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  4. Bimetallic and multi-component catalysts often exhibit superior activity and selectivity compared with their single-component counterparts. To investigate the origin of the composition dependence observed in the catalytic activities of CoPd bimetallic catalysts, the compositional and structural evolution of monodisperse CoPd alloy nanoparticles (NPs) were followed under catalytic CO oxidation conditions using ambient pressure X-ray spectroscopy (AP-XPS) and transmission electron microscopy (TEM). It was found that the catalysis process induced a reconstruction of the catalysts, leaving CoOx on the NP surface. The synergy between Pd and CoOx coexisting on the surface promotes the catalytic activity of the bimetallic catalysts. Such synergisticmore » effects can be optimized by tuning the Co/Pd ratios in the NP synthesis and reach a maximum at compositions near Co 0.26Pd 0.74, which exhibits the lowest temperature for complete CO conversion. Our combined AP-XPS and TEM studies provide a direct observation of the bimetallic NPs surface evolution under catalytic conditions and its correlation to catalytic properties.« less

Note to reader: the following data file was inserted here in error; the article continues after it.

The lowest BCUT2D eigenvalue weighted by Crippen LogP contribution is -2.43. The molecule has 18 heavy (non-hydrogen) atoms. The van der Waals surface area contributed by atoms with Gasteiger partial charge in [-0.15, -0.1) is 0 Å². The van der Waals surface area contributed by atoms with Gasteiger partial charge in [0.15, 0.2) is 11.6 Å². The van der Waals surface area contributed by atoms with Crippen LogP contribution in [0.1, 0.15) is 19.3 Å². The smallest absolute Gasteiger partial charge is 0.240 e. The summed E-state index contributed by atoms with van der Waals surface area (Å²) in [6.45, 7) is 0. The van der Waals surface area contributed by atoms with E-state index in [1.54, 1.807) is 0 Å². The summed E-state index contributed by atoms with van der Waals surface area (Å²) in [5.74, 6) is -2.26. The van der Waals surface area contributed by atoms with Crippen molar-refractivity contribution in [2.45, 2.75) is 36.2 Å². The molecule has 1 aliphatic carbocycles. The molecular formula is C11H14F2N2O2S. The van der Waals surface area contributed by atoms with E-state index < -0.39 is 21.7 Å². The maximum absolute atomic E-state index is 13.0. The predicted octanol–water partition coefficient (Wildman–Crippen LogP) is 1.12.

5. Surface segregation—the enrichment of one element at the surface, relative to the bulk—is ubiquitous to multi-component materials. Using the example of a Cu–Au solid solution, we demonstrate that compositional variations induced by surface segregation are accompanied by misfit strain and the formation of dislocations in the subsurface region via a surface di˙usion and trapping process. The resulting chemically ordered surface regions acts as an e˙ective barrier that inhibits subsequent dislocation annihilation at free surfaces. Using dynamic, atomic-scale resolution electron microscopy observations and theory modelling, we show that the dislocations are highly active, and we delineate the specific atomic-scale mechanisms associatedmore » with their nucleation, glide, climb, and annihilation at elevated temperatures. As a result, these observations provide mechanistic detail of how dislocations nucleate and migrate at heterointerfaces in dissimilar-material systems.« less